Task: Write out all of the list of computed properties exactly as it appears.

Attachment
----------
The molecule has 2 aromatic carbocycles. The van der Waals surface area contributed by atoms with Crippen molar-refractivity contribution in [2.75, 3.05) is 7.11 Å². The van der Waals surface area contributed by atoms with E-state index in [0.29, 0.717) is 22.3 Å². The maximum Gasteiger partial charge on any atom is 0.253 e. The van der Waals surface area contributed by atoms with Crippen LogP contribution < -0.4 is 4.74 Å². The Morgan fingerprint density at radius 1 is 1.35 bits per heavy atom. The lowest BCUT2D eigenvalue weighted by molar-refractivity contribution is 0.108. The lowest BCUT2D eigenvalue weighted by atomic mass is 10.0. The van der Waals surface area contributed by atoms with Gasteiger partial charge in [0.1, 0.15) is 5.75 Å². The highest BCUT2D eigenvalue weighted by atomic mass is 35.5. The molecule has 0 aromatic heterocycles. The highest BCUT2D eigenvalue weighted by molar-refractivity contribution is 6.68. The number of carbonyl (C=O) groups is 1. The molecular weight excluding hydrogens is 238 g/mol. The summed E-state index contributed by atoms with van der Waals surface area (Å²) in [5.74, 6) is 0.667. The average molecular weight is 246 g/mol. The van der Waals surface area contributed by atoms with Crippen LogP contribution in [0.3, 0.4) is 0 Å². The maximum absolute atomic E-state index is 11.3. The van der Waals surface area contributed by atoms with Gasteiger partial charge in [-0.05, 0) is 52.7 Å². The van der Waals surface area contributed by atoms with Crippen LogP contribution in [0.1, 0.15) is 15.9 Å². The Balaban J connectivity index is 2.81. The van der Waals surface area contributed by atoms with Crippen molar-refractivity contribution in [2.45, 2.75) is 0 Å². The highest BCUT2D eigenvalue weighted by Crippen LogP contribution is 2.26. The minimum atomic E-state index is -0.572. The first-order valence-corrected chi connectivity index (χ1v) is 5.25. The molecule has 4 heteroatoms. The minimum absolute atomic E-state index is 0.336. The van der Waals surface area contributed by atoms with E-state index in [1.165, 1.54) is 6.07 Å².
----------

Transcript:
The molecule has 2 aromatic carbocycles. The van der Waals surface area contributed by atoms with Crippen molar-refractivity contribution in [2.75, 3.05) is 7.11 Å². The van der Waals surface area contributed by atoms with E-state index in [0.29, 0.717) is 22.3 Å². The maximum Gasteiger partial charge on any atom is 0.253 e. The van der Waals surface area contributed by atoms with Crippen LogP contribution < -0.4 is 4.74 Å². The Morgan fingerprint density at radius 1 is 1.35 bits per heavy atom. The lowest BCUT2D eigenvalue weighted by molar-refractivity contribution is 0.108. The lowest BCUT2D eigenvalue weighted by atomic mass is 10.0. The van der Waals surface area contributed by atoms with Gasteiger partial charge in [0.1, 0.15) is 5.75 Å². The highest BCUT2D eigenvalue weighted by atomic mass is 35.5. The molecule has 0 aromatic heterocycles. The highest BCUT2D eigenvalue weighted by molar-refractivity contribution is 6.68. The number of carbonyl (C=O) groups is 1. The molecular weight excluding hydrogens is 238 g/mol. The summed E-state index contributed by atoms with van der Waals surface area (Å²) in [5.74, 6) is 0.667. The average molecular weight is 246 g/mol. The van der Waals surface area contributed by atoms with Crippen LogP contribution in [0.3, 0.4) is 0 Å². The maximum absolute atomic E-state index is 11.3. The van der Waals surface area contributed by atoms with Gasteiger partial charge in [-0.05, 0) is 52.7 Å². The van der Waals surface area contributed by atoms with Crippen LogP contribution in [0.1, 0.15) is 15.9 Å². The Balaban J connectivity index is 2.81. The van der Waals surface area contributed by atoms with Crippen molar-refractivity contribution in [2.45, 2.75) is 0 Å². The highest BCUT2D eigenvalue weighted by Crippen LogP contribution is 2.26. The minimum atomic E-state index is -0.572. The first-order valence-corrected chi connectivity index (χ1v) is 5.25. The molecule has 4 heteroatoms. The minimum absolute atomic E-state index is 0.336. The van der Waals surface area contributed by atoms with E-state index in [1.165, 1.54) is 6.07 Å².